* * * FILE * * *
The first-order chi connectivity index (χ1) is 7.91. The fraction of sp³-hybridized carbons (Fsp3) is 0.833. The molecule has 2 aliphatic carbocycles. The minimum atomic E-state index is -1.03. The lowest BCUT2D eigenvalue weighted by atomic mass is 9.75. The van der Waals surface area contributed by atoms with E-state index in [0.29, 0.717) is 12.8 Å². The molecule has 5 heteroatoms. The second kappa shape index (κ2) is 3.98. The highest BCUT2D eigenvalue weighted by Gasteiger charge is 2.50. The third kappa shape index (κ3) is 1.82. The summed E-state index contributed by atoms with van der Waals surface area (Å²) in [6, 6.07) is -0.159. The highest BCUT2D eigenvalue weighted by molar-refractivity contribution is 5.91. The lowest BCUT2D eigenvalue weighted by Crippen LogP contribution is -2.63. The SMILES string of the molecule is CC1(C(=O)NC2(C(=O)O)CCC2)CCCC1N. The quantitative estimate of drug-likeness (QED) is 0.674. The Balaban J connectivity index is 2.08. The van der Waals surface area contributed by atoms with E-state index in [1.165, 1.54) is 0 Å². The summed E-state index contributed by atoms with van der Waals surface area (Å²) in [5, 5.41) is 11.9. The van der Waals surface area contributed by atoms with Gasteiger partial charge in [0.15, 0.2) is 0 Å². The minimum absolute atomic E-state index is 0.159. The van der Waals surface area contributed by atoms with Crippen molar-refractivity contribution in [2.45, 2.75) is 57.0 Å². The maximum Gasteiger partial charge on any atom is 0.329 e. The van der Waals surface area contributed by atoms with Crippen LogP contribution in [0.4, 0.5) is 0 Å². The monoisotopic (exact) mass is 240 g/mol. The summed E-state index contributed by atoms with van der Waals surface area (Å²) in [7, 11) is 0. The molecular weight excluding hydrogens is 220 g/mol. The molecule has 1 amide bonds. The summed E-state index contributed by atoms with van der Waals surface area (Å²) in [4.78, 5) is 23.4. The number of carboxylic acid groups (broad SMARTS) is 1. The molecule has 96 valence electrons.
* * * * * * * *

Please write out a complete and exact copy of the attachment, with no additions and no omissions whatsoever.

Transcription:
The first-order chi connectivity index (χ1) is 7.91. The fraction of sp³-hybridized carbons (Fsp3) is 0.833. The molecule has 2 aliphatic carbocycles. The minimum atomic E-state index is -1.03. The lowest BCUT2D eigenvalue weighted by atomic mass is 9.75. The van der Waals surface area contributed by atoms with E-state index in [0.29, 0.717) is 12.8 Å². The molecule has 5 heteroatoms. The second kappa shape index (κ2) is 3.98. The highest BCUT2D eigenvalue weighted by Gasteiger charge is 2.50. The third kappa shape index (κ3) is 1.82. The summed E-state index contributed by atoms with van der Waals surface area (Å²) in [6, 6.07) is -0.159. The highest BCUT2D eigenvalue weighted by molar-refractivity contribution is 5.91. The lowest BCUT2D eigenvalue weighted by Crippen LogP contribution is -2.63. The SMILES string of the molecule is CC1(C(=O)NC2(C(=O)O)CCC2)CCCC1N. The quantitative estimate of drug-likeness (QED) is 0.674. The Balaban J connectivity index is 2.08. The van der Waals surface area contributed by atoms with E-state index in [1.165, 1.54) is 0 Å². The summed E-state index contributed by atoms with van der Waals surface area (Å²) in [5, 5.41) is 11.9. The van der Waals surface area contributed by atoms with Gasteiger partial charge in [0.15, 0.2) is 0 Å². The minimum absolute atomic E-state index is 0.159. The van der Waals surface area contributed by atoms with Crippen molar-refractivity contribution in [2.45, 2.75) is 57.0 Å². The maximum Gasteiger partial charge on any atom is 0.329 e. The van der Waals surface area contributed by atoms with Crippen LogP contribution in [0.4, 0.5) is 0 Å². The monoisotopic (exact) mass is 240 g/mol. The summed E-state index contributed by atoms with van der Waals surface area (Å²) in [7, 11) is 0. The molecular weight excluding hydrogens is 220 g/mol. The molecule has 1 amide bonds. The summed E-state index contributed by atoms with van der Waals surface area (Å²) in [4.78, 5) is 23.4. The number of carboxylic acid groups (broad SMARTS) is 1. The molecule has 96 valence electrons.